He was then engaged for the Lyceum by Arnold. An engagement at Drury Lane Theatre followed. and he played for the first time with the burnt-out company at the Lyceum, in1809, as the Lay Brother in the ‘Duenna.’ After the opening of the new Drury Lane theatre his name is not mentioned until the end of the season. At Drury Lane he remained until the close of the season of 1819–20. He created many original parts in plays, dramatic or musical, by Arnold, Thomas John Dibdin, James Kenney, George Soane, and others.

Oxberry as a comic actor was not always a distinguished performer. He was compared only to John Emery as Tyke, John Lump, Robin Roughhead; his Slender, Sir David Daw, and Petro were held to have been unsurpassed. When Robert William Elliston reduced the salaries at Drury Lane, he refused the offer, and starred at minor theatres (the Surrey, the East London, and Sadler’s Wells).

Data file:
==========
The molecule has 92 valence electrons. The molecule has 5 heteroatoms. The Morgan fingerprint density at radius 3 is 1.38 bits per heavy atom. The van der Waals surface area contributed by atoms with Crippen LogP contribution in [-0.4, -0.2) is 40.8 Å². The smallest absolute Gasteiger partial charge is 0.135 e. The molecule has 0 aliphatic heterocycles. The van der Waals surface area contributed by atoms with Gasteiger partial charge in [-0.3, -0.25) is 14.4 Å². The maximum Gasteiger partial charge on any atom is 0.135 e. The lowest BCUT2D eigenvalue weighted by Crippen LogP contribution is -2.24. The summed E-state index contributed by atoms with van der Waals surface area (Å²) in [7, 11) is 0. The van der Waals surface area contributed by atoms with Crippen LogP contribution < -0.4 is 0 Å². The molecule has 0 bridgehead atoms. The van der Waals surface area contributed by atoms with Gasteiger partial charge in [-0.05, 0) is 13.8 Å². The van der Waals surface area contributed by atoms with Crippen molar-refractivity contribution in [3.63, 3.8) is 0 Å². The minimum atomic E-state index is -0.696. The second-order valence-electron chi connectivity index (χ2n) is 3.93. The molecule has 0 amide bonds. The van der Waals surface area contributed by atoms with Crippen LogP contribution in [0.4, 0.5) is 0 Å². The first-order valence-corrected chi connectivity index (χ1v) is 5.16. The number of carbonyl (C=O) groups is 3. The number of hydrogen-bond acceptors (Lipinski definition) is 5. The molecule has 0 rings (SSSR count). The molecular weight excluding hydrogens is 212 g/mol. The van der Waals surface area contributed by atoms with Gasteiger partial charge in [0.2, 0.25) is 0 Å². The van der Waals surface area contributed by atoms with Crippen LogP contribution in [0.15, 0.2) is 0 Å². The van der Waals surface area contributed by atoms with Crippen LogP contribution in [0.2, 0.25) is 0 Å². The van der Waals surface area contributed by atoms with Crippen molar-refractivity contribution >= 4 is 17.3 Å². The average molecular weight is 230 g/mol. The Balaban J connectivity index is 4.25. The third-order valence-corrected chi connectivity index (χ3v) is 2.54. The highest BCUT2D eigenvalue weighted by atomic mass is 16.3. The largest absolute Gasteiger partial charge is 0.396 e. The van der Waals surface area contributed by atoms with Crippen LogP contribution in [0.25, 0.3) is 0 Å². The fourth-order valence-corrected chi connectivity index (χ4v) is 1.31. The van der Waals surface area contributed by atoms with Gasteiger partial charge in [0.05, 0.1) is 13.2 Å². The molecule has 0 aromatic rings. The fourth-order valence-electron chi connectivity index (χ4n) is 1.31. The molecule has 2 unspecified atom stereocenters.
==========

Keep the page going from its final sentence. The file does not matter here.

Oxberry was for a long time manager of the Olympic, but the experiment collapsed. In December 1821 he took the Craven’s Head chophouse at Drury Lane, a house of literary and theatrical resort. Here he died 9 June 1824. His remains were interred in a vault in St. Clement Danes Church, Strand.

Oxberry was author of:

  • ‘The Theatrical Banquet, or the Actor’s Budget,’ 1809, 2 vols.
  • ‘The Encyclopædia of Anecdote,’ 1812.
  • ‘The History of Pugilism, and Memoirs of Persons who have distinguished themselves in that Science,’ 1814.
  • ‘The Flowers of Literature,’ 2nd edit., London, 1824, 4 vols.
  • ‘Oxberry’s Anecdotes of the Stage,’ London, 1827.